ISHPSSB 2001 || Quinnipiac University, July 18-22, 2001

New Frameworks for Unification

Is unification truly dead? For many, explanatory division of labor in the special sciences has triumphed, and pluralist perspectives have eclipsed efforts to understand the unity of science. Historians and philosphers of biology seem to agree that evolutionary biology, in particular, is not a unified science, and that the evolutionary synthesis was not a conceptual synthesis, so much as an institutional synthesis. Reduction of genes to molecular properties likewise remains controversial. However, it is not clear that there is consensus about what it means for a theory to be unified. M. Morrison's (2000) recent work on unification and explanation serves as a starting point for discussion. This then opens to wider reinterpretation of interfield relationships and non-reductionist approaches to unification.

Organized by: Anya Plutynski

Daniel Sirtes, Uniiveristy Hannover
"Explanation, Functional Reduction and Genes"
According to Morrison (2000), unification of scientific theories may consist in a reduction of two phenomena to one, or it may involve integrating different phenomena into the same theory, that is, a synthetic unity in which two processes remain distinct but characterizable by the same theoretical framework (p.107). However, the mechanisms responsible for unifying may contribute nothing to the theory's explanatory power. In this way she decouples unification from explanation.
The functional model of reduction proposed by Kim (Mind in a Physical World, 2000) attempts to show how the mental could be equated with, and explained by, the physical. Kim's account treats the mental as a concept, not a property, which may be functionally reduced through a specification of its causal consequences. Such a functional reduction would explain mental concepts by identifying them with physical properties unifying our understanding of mental and physiological states. I will discuss Kim's account, which he exemplifies with the reduction of the gene concept in light of Morrison's challenges to our understanding of unification and explanation and their relation as they have occurred in the historical development of genetics.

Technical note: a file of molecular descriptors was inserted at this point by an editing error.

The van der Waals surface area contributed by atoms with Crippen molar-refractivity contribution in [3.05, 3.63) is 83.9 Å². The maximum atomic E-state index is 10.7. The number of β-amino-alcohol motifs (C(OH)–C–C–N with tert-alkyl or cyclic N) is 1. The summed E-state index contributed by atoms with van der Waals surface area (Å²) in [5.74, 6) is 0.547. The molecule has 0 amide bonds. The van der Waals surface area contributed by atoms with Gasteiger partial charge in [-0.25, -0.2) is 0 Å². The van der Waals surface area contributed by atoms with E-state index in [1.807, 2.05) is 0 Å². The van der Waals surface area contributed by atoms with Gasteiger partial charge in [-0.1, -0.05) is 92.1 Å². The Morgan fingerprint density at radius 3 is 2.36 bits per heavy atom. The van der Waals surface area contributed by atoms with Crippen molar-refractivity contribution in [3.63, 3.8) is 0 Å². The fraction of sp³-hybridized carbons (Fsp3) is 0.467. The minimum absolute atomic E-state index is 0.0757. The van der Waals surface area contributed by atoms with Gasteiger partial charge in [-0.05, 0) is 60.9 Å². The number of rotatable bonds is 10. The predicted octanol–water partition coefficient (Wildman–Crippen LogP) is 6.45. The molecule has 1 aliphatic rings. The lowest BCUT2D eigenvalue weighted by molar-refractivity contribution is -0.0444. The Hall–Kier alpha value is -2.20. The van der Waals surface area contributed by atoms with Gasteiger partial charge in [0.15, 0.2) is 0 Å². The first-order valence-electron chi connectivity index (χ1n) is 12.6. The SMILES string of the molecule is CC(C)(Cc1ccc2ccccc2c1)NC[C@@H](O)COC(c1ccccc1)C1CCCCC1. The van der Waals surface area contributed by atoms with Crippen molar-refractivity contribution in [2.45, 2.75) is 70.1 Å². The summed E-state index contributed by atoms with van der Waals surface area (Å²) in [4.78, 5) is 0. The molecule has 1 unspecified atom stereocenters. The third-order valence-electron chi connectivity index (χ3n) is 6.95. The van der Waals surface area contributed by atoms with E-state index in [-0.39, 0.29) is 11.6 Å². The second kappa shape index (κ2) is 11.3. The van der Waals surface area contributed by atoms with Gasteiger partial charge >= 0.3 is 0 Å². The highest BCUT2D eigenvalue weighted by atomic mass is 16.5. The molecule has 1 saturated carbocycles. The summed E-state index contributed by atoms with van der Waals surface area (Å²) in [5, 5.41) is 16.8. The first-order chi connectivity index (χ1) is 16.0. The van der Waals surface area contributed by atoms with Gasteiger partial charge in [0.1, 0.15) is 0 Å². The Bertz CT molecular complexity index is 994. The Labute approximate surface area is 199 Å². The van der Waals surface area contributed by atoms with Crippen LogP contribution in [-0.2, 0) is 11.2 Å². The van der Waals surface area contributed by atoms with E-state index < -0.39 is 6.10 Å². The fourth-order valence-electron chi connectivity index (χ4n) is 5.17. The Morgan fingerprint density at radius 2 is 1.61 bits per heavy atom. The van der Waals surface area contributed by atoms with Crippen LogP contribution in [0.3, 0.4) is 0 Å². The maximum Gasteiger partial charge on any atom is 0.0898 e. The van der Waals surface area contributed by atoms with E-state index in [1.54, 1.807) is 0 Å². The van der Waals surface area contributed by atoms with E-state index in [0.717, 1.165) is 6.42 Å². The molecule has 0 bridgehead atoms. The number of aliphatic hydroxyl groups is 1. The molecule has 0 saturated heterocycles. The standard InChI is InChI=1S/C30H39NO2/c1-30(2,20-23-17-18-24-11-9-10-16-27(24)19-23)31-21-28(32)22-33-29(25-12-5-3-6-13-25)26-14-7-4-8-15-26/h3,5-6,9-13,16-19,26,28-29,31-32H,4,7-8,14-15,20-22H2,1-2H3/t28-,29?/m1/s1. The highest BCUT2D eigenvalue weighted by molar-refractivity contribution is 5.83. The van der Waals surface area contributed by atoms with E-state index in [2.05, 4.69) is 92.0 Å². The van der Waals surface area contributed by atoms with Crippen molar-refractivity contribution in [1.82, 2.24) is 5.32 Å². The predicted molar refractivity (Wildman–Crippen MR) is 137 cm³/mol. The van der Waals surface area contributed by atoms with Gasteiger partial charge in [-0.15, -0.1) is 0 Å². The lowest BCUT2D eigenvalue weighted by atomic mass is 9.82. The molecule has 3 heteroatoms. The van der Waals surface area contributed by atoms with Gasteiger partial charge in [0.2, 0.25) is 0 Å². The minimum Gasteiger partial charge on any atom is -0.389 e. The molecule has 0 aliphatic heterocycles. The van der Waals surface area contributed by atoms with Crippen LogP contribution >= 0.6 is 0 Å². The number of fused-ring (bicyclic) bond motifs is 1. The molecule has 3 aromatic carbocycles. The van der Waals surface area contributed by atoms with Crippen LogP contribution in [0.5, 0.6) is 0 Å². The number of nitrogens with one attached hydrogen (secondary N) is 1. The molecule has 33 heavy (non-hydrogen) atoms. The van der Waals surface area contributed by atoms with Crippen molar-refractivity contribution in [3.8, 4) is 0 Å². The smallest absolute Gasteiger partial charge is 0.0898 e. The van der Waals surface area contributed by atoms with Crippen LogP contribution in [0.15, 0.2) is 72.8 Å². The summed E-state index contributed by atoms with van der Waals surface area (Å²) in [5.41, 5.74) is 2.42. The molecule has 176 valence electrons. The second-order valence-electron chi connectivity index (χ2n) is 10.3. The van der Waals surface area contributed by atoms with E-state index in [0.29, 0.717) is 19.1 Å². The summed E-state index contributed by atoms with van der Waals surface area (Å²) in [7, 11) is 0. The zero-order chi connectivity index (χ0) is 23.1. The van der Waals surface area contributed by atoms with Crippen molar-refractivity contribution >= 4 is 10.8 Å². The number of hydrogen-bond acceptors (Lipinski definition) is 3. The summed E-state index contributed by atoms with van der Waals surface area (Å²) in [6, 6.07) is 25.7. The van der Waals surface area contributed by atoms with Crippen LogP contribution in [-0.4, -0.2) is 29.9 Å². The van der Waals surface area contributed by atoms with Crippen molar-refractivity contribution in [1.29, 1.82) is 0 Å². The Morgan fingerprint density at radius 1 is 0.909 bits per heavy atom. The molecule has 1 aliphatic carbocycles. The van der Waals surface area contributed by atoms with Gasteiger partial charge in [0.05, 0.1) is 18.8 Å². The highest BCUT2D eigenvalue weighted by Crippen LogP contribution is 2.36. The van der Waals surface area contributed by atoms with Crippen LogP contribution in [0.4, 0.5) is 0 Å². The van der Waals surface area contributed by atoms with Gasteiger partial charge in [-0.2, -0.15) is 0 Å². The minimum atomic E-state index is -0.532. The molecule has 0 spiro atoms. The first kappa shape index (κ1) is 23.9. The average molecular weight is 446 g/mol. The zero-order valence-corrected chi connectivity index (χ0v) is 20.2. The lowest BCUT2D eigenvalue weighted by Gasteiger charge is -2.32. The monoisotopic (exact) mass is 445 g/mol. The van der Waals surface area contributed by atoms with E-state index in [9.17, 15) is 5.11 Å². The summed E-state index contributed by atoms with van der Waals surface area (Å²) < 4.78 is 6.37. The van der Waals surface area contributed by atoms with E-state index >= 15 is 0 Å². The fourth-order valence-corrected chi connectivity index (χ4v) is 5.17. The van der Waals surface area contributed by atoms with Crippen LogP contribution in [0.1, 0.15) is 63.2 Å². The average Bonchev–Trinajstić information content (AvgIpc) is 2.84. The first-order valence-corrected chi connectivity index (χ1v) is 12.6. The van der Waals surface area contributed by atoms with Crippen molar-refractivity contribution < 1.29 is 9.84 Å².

Anya Plutynski, University of Pennsylvania
"Saving Unification: A Reply to Morrison"
Margaret Morrison has recently (2000) used Wright and Fisher, two population geneticists working in the 1920's and 30's, as a case study in support of her argument that a unification and explanation are often at odds in science. In particular, she argued that while the two offered a unified mathematical theory of evolution, they offered competing explanations of the mode of evolution. This paper takes a close look at the problems Fisher v. Wright were setting out to solve, and argues to the contrary that this may be one case where explanation and unification are not at odds in science.

Todd Grantham, College of Charleston
"How Should We Conceptualize Unity When Reduction Fails?"
Anti-reductionism remains the favored (although not universally accepted) view within the philosophy of biology. The failure of reductionism has led some (e.g., Dupre) to embrace a strong thesis of "disunity." However, even when reduction fails, two theories or fields can be unified (integrated) in significant ways. This paper lays out a general framework for conceptualizing unity that builds on the non-reductionistic models of unity put forward by Darden and Maull, Kitcher, and Kincaid. I argue that unity should be understood as a relationship between fields: two fields become more integrated as the number and significance of inter-field connections grow. I highlight two largely independent dimensions of unification. Fields are theoretically unified to the extent that we understand how the ontologies, concepts, and generalizations of these fields are connected. (Reductionism is a particularly strong form of theoretical unity, but not the only form of theoretical unity.) Fields are practically unified through heuristic connections (i.e., using the data or heuristics of one field to generate hypotheses in another field) and the sharing of data (e.g., using the data of other fields to test hypotheses). I present several examples drawn from biological sciences which illustrate the utility of this alternative conception of unity.

Schedule || Program || Conference Main Page